Sunday, August 23, 2009

What is a Cracker?

I have spent the greatest part of my life in the part of the Unites States that are considered "The South." During that time I have heard many different titles bestowed on individuals from any number of classes, ethnic groups, or religious affiliations. Some, as we all know, are none too kind and have deep roots in history and racism. Probably what is the most common term used to describe white Southerners is "redneck." But there are also "peckerwoods," "good old boys," "honky"-thus "honky-tonk," "hillbilly,"and of course, those that are economically disadvantaged and of bad character; the "poor white trash." I suppose those names could be applied to anyone in any geographic location of the United States, but in my mind they are used most often in some association with white Southerners.

One term that I have always found unusual is "cracker." I have always assumed that since most crackers (the saltine variety) are white, then that is the reason the term was used to describe white people in the South; this is not necessarily so though. Another explanation I have heard for the term is that mean whites, usually overseers, cracked the whip while motivating enslaved laborers to work harder. Yet another is that poor whites scavenged about in colonial and antebellum times often living on pecans and other nuts and to get the nuts they of course had to "crack" them. Along the same lines is the thought that poor white Southerners lived on cracked corn so much that they thus derived the term. Webster's 10th Edition Collegiate Dictionary has a number of definitions for the word cracker. One of these is: "a poor Southern white, usually used disparagingly." Good enough, but a little research finds that the term goes way back, although not necessarily in many of the ways we think of it today.

In Elizabethan England a "cracker" was someone who was boastful or a joker, thus the phrase, "cracking a joke;" often a theater performer. In 1766, in an official correspondence, a colonist wrote to the earl of Dartmouth, "I should explain to your Lordship what is meant by Crackers; a name they got from being great boasters; they are a lawless set of rascals on the frontiers of Virginia, Maryland, the Carolinas, and Georgia, who often change their place of abode." Thus, the term cracker came to represent, in that time, usually a Southern Scots-Irish herder. Herding is how many immigrants who were too poor to purchase land made a living. The free ranging of hogs and cattle, and then herding them miles and miles to markets while squatting on another man's land was not so uncommon of a life in the early American South, especially in the frontier borderlands.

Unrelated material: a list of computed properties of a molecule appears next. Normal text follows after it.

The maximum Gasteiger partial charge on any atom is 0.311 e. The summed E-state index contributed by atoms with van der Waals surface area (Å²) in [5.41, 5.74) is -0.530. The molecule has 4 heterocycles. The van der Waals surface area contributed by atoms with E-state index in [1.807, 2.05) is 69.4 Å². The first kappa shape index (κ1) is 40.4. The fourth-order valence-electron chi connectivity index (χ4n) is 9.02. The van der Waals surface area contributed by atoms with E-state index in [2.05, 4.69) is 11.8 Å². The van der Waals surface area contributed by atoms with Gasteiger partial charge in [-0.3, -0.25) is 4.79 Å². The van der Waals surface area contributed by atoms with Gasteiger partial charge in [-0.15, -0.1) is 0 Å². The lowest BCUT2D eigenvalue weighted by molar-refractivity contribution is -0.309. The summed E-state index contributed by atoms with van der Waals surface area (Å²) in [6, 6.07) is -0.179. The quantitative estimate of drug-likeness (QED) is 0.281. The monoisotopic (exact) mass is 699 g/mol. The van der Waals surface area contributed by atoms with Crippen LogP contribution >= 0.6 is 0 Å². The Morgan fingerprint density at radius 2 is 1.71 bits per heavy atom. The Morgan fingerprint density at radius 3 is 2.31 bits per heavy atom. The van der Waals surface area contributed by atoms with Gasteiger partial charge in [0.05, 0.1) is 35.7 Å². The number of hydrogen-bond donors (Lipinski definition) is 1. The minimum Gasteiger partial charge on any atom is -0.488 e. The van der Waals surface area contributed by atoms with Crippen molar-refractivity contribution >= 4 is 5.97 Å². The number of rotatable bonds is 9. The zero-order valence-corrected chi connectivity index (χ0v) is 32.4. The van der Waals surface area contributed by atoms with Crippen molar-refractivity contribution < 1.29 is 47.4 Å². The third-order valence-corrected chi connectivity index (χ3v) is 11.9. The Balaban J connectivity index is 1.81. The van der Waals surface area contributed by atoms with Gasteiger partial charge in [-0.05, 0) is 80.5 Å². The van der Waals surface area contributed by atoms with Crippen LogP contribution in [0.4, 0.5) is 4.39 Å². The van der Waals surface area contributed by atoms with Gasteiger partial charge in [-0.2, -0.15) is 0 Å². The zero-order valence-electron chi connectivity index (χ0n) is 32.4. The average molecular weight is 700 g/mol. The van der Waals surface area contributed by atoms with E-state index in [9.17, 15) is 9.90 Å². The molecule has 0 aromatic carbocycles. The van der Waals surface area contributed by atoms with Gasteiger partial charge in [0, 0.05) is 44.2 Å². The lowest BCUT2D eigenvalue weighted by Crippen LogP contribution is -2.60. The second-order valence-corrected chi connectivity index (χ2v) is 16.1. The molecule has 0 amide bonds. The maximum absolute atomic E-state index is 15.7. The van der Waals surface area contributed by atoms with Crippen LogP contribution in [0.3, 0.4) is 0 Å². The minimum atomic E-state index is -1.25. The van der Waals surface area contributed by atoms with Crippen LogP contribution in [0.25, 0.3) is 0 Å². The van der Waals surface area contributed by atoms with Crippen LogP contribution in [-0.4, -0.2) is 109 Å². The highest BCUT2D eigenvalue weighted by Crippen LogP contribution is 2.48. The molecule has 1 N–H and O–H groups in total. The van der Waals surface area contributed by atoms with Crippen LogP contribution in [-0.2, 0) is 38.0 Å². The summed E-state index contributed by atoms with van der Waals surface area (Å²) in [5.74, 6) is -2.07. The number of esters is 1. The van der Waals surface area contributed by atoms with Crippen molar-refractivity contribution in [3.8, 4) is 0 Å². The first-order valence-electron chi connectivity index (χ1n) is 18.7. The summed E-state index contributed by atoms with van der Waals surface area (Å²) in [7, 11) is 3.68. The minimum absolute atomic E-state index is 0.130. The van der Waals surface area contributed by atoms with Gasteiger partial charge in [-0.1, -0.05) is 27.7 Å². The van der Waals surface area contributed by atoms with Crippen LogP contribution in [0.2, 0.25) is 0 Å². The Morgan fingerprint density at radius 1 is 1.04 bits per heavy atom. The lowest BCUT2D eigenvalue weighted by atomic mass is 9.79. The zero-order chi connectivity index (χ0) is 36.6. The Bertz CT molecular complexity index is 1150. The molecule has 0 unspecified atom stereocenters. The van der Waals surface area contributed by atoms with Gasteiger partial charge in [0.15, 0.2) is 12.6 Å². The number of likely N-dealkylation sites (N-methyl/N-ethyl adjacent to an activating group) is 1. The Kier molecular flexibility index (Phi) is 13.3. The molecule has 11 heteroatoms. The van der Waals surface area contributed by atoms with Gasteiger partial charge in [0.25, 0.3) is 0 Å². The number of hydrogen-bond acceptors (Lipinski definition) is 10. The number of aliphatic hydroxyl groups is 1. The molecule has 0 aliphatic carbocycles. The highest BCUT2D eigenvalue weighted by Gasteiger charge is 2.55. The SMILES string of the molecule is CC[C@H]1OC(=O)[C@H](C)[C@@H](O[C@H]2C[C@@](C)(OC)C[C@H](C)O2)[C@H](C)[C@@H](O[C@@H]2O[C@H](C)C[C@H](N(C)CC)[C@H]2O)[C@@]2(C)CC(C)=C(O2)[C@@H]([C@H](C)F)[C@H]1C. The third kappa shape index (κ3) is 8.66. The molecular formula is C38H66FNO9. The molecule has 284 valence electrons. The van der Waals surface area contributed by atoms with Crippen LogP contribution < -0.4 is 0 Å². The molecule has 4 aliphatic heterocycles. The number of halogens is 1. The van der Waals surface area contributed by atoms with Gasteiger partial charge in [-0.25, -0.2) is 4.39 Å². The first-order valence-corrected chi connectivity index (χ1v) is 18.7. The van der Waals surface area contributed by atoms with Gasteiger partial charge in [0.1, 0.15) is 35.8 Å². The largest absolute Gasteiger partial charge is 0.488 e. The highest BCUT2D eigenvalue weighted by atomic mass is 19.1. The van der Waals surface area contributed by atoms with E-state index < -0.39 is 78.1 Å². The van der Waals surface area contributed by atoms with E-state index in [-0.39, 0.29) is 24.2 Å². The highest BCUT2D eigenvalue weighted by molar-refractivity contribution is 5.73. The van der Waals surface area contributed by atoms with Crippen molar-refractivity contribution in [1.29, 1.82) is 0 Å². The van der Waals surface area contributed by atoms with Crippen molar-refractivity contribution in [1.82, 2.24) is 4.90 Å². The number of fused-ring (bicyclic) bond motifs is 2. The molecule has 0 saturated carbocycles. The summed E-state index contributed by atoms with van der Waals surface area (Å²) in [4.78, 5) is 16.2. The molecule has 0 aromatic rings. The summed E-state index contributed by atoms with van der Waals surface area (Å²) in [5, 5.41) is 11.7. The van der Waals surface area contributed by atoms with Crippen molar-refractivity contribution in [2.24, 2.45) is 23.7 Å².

The king of cracker scholarship was Dr. Grady McWhiney, who passed away in 2006. His book, Cracker Culture: Celtic Ways in the Old South (1988) is a great read, and I highly recommend it. His thesis in this study is that the South's distinctiveness derives mainly from the early settlement of the region by people of Celtic origins and ancestry; mainly the Scots-Irish, but also the Welsh. In the book he explains that,
"Cracker soon became part of the American vocabulary, but it has almost always been used disparagingly to describe the mudsills of the South. Contemporaries and scholars alike usually equated Crackers to poor whites. Few writers chose, as did the historian Lewis C. Gray, to distinguish between the two: 'The distinctive characteristics of the poor white were recognized in the various special appellations by which they were contemptuously known in different parts of the South, such as 'piney-woods people,' 'dirt-eaters,' 'clay-eaters,' tallow-faced gentry,' 'sand-hillers,' and 'crackers.' The term crackers, however, was sometimes applied also to mountaineers and other small farmers.' Gray also acknowledged that many of the Old South's herdsmen were called Crackers. To most travelers in the antebellum South, especially those from England and the North, a Cracker was any Southerner whose ways differed significantly from their own, and many accounts of trips though the Old South devoted space to laughing and sneering at the rustic and lazy habits of the Crackers."

So, there is one interpretation of the origins of the term cracker, and it seems to make more sense than the ones I had previously always assumed or associated with the term. Once again the point is proven that my mother always used to say, "if you don't know something that you want to know...look it up!"

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